First, a disclaimer: while the industrial base of the US must be preserved – and the auto industry is its core – that doesn’t mean that Detroit can continue with business as usual. Auto management must be replaced, and the industry must re-tool in order to produce reliable, fuel-efficient vehicles that people want to buy. The industry must also be reconfigured for production geared toward less reliance on cars and toward investment in mass transit. However, finance capital must not be allowed to fatten itself on the carcass of the auto industry, otherwise we will see investment bankers earning huge fees to dismantle auto plants and ship them to Mexico, China and elsewhere. Additionally, the federal government must resolve the health care crisis, which accounts for a large part of Detroit’s competitive disadvantage.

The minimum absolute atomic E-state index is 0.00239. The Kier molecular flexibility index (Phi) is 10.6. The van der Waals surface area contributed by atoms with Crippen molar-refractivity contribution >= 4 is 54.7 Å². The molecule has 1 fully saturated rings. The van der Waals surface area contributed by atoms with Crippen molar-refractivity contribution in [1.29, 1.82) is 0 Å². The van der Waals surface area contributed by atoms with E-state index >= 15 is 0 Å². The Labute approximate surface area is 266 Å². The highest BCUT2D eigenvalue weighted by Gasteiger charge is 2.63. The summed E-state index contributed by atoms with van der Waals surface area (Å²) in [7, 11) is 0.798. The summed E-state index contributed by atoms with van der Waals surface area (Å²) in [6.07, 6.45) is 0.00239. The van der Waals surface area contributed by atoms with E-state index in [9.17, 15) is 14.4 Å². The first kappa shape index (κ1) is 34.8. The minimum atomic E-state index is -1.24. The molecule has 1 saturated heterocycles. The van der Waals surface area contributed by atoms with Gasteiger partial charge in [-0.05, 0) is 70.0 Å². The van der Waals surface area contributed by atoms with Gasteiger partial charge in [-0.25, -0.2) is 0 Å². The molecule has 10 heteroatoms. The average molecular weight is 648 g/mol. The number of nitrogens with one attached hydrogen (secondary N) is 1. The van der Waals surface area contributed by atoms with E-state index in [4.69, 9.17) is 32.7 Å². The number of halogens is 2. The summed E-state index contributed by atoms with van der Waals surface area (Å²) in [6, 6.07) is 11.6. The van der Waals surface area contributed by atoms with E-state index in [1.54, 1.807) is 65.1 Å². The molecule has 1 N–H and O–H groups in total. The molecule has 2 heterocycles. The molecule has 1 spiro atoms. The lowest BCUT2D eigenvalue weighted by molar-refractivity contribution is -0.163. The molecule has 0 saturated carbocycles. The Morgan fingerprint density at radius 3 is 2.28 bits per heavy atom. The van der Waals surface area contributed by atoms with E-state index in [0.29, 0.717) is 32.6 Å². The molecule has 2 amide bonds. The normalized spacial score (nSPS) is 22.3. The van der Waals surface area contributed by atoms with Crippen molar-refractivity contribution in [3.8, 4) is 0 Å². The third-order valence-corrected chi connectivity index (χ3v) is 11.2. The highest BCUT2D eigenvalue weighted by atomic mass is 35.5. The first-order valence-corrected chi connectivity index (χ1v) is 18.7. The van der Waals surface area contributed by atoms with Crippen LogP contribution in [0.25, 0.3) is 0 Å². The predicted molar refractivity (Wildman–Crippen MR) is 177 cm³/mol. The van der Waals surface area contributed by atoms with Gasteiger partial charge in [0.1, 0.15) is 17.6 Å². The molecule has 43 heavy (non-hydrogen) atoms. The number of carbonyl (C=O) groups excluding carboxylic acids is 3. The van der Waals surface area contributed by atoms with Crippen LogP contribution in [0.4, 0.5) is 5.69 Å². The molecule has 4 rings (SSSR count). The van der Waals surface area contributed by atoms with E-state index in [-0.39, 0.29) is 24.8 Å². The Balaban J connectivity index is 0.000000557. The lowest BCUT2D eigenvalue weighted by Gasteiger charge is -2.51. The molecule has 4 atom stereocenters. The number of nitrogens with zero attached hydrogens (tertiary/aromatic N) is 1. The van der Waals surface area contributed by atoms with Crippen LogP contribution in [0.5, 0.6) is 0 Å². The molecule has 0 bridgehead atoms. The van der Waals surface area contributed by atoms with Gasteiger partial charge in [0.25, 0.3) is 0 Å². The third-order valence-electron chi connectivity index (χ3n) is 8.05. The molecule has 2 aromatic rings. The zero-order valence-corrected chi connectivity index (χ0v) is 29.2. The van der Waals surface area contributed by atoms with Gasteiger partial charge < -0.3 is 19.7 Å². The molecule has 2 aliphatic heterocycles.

Much of the moralizing about letting the auto industry go under masks a deep-seated antagonism to union standards and worker rights. Critics of Detroit openly say that autoworker wages and benefits must immediately fall to the levels paid by Toyota, Honda, et. al. in their non-union plants in the South. This overlooks the fact that the wages workers enjoy in those plants are entirely dependent upon and follow from the wages established by years of struggle by the UAW. We could call it the Invisible Hand of labor economics. Non-union auto workers, and non-union factory workers in general, only get what they do because of the scales and standards established by the UAW. Here in NYC, non-union construction workers only get the wages they do because of the scales established by the organized trades. Likewise in education, the pay, benefits and working conditions in non-unionized schools track – at a lower rate – the scales established by the union. Take away the protections earned by unionized workers – whether they be teachers, electricians or auto workers – and you will quickly see a “race to the bottom” with employers going on the offensive to lower their cost structures and exert absolute control over the work lives of their employees.